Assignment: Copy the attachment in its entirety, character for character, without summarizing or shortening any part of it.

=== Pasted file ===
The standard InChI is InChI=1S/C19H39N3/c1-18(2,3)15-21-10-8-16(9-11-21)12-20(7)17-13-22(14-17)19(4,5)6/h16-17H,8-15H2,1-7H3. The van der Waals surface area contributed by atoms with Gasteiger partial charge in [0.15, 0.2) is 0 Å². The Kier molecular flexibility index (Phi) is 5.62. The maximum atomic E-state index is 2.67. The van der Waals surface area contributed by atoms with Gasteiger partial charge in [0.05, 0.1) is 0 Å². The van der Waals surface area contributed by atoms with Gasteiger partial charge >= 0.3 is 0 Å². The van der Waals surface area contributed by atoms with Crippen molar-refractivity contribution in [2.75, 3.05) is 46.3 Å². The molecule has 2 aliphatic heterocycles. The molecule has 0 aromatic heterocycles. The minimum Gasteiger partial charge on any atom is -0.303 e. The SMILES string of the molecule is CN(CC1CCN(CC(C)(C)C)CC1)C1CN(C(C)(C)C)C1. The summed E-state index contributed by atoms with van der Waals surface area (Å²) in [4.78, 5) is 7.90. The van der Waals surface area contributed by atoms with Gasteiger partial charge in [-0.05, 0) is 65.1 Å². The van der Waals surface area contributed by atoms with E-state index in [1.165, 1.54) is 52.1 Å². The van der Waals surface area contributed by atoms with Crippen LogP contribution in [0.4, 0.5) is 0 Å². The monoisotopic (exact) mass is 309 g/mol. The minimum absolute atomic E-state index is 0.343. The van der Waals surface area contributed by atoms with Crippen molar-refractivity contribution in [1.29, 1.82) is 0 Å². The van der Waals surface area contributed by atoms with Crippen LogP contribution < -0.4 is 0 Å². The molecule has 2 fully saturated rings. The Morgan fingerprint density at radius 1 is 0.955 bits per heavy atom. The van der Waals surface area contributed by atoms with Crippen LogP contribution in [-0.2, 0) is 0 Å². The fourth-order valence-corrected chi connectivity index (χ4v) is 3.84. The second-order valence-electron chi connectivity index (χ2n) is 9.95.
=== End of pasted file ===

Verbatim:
The standard InChI is InChI=1S/C19H39N3/c1-18(2,3)15-21-10-8-16(9-11-21)12-20(7)17-13-22(14-17)19(4,5)6/h16-17H,8-15H2,1-7H3. The van der Waals surface area contributed by atoms with Gasteiger partial charge in [0.15, 0.2) is 0 Å². The Kier molecular flexibility index (Phi) is 5.62. The maximum atomic E-state index is 2.67. The van der Waals surface area contributed by atoms with Gasteiger partial charge in [0.05, 0.1) is 0 Å². The van der Waals surface area contributed by atoms with Gasteiger partial charge >= 0.3 is 0 Å². The van der Waals surface area contributed by atoms with Crippen molar-refractivity contribution in [2.75, 3.05) is 46.3 Å². The molecule has 2 aliphatic heterocycles. The molecule has 0 aromatic heterocycles. The minimum Gasteiger partial charge on any atom is -0.303 e. The SMILES string of the molecule is CN(CC1CCN(CC(C)(C)C)CC1)C1CN(C(C)(C)C)C1. The summed E-state index contributed by atoms with van der Waals surface area (Å²) in [4.78, 5) is 7.90. The van der Waals surface area contributed by atoms with Gasteiger partial charge in [-0.05, 0) is 65.1 Å². The van der Waals surface area contributed by atoms with E-state index in [1.165, 1.54) is 52.1 Å². The van der Waals surface area contributed by atoms with Crippen LogP contribution in [0.4, 0.5) is 0 Å². The monoisotopic (exact) mass is 309 g/mol. The minimum absolute atomic E-state index is 0.343. The van der Waals surface area contributed by atoms with Crippen molar-refractivity contribution in [1.29, 1.82) is 0 Å². The van der Waals surface area contributed by atoms with Crippen LogP contribution < -0.4 is 0 Å². The molecule has 2 fully saturated rings. The Morgan fingerprint density at radius 1 is 0.955 bits per heavy atom. The van der Waals surface area contributed by atoms with Crippen LogP contribution in [-0.2, 0) is 0 Å². The fourth-order valence-corrected chi connectivity index (χ4v) is 3.84. The second-order valence-electron chi connectivity index (χ2n) is 9.95.